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in a month, it will be 27 years since the gas leaked out of that tank in union carbide’s bhopal plant. it is an event which has never quite lost its ability to shock people — the scale of the disaster; the state’s brutal abandonment of the gas affected; the subsequent discovery that households living near the plant’s toxic dumps and drinking the groundwater there were reporting severe abnormalities in new borns and high incidences of cancer; rapidly followed by the bhopal administration siting — wait for it — the new agricultural grain mandi about 500 metres away from these erstwhile evaporation ponds where carbide used to dump its slurry and, for good measure, allowing new houses to come up in the area; the hospital erected to take care of the gas victims slowly turning them all away and treating the city’s affluent instead… i could go on.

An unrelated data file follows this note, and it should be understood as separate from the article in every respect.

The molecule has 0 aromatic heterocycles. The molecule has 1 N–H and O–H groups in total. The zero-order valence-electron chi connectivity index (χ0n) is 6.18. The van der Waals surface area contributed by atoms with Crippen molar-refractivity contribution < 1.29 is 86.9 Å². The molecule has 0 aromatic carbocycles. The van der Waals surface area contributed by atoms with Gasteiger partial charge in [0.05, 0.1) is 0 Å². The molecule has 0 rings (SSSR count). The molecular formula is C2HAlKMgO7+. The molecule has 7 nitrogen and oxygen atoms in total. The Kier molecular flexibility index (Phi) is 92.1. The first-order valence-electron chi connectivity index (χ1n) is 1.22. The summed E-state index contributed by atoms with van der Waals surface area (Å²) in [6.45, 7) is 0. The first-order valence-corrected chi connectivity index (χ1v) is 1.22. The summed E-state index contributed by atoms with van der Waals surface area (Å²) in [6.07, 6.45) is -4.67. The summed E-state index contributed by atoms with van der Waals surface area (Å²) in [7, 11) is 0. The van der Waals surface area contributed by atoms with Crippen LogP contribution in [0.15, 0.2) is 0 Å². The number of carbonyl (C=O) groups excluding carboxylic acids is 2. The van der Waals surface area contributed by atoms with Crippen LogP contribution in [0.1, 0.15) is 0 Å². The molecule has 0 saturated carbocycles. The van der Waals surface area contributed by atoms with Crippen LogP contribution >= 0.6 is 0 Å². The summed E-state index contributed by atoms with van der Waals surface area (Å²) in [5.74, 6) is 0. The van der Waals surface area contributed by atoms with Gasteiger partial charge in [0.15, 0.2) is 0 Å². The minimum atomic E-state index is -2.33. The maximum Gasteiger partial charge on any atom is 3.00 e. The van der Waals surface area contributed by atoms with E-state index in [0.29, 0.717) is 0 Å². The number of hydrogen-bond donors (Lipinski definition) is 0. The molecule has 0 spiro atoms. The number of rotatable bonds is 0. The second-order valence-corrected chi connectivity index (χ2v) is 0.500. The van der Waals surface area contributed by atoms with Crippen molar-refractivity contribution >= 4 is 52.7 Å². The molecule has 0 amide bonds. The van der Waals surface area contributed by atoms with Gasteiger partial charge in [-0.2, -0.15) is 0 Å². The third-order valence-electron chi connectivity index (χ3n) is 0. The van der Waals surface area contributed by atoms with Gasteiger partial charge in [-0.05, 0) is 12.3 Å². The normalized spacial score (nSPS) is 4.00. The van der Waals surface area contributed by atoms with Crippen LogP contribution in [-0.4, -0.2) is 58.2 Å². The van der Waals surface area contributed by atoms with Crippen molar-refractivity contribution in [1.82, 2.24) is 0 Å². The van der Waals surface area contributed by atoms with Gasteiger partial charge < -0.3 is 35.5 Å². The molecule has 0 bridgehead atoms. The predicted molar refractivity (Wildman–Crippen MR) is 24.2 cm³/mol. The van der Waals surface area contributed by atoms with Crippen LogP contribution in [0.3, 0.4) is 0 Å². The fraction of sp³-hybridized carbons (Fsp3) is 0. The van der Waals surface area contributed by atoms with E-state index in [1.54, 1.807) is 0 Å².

three days ago, my edit page editor, tk arun, and i found something new to be horrified by. new documents have been unearthed which reveal that…
Weeks after the tragic Bhopal gas leak in December 1984, the Indian government mutely accepted a settlement offered by Union Carbide Corporation (UCC). Among other things, UCC’s offer outlined the quantum of compensation to be paid out to victims and how injuries were to be categorised and compensated. In exchange , it wanted “extinguishment” of all claims against UCC, its Indian subsidary, Union Carbide India Limited, and its staff.
and, wouldn’t you know it, the government agreed. hook, line and sinker. take a look at this story. it briefly explains what the proposal was, why it was flawed. and yet, the bureaucrats and the rajiv gandhi government accepted the whole thing. no application of thought. even though the scale of the accident (india’s first industrial accident which involved communities living around the plant and not just the workers) far outstripped provisions in existing laws.